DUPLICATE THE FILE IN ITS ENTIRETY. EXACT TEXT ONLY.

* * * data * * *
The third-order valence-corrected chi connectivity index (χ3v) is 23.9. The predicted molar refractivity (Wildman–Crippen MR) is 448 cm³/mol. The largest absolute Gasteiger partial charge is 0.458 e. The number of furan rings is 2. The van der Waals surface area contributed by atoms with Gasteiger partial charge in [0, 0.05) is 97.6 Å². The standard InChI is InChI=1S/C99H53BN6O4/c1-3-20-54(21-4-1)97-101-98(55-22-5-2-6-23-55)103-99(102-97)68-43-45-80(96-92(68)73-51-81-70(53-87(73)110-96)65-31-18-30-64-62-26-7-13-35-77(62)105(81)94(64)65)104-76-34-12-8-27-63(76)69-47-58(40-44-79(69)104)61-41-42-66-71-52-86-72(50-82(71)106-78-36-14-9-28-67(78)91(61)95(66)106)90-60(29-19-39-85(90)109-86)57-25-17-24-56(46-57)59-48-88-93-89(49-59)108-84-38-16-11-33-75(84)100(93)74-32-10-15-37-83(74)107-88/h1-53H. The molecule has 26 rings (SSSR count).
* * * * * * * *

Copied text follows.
The third-order valence-corrected chi connectivity index (χ3v) is 23.9. The predicted molar refractivity (Wildman–Crippen MR) is 448 cm³/mol. The largest absolute Gasteiger partial charge is 0.458 e. The number of furan rings is 2. The van der Waals surface area contributed by atoms with Gasteiger partial charge in [0, 0.05) is 97.6 Å². The standard InChI is InChI=1S/C99H53BN6O4/c1-3-20-54(21-4-1)97-101-98(55-22-5-2-6-23-55)103-99(102-97)68-43-45-80(96-92(68)73-51-81-70(53-87(73)110-96)65-31-18-30-64-62-26-7-13-35-77(62)105(81)94(64)65)104-76-34-12-8-27-63(76)69-47-58(40-44-79(69)104)61-41-42-66-71-52-86-72(50-82(71)106-78-36-14-9-28-67(78)91(61)95(66)106)90-60(29-19-39-85(90)109-86)57-25-17-24-56(46-57)59-48-88-93-89(49-59)108-84-38-16-11-33-75(84)100(93)74-32-10-15-37-83(74)107-88/h1-53H. The molecule has 26 rings (SSSR count).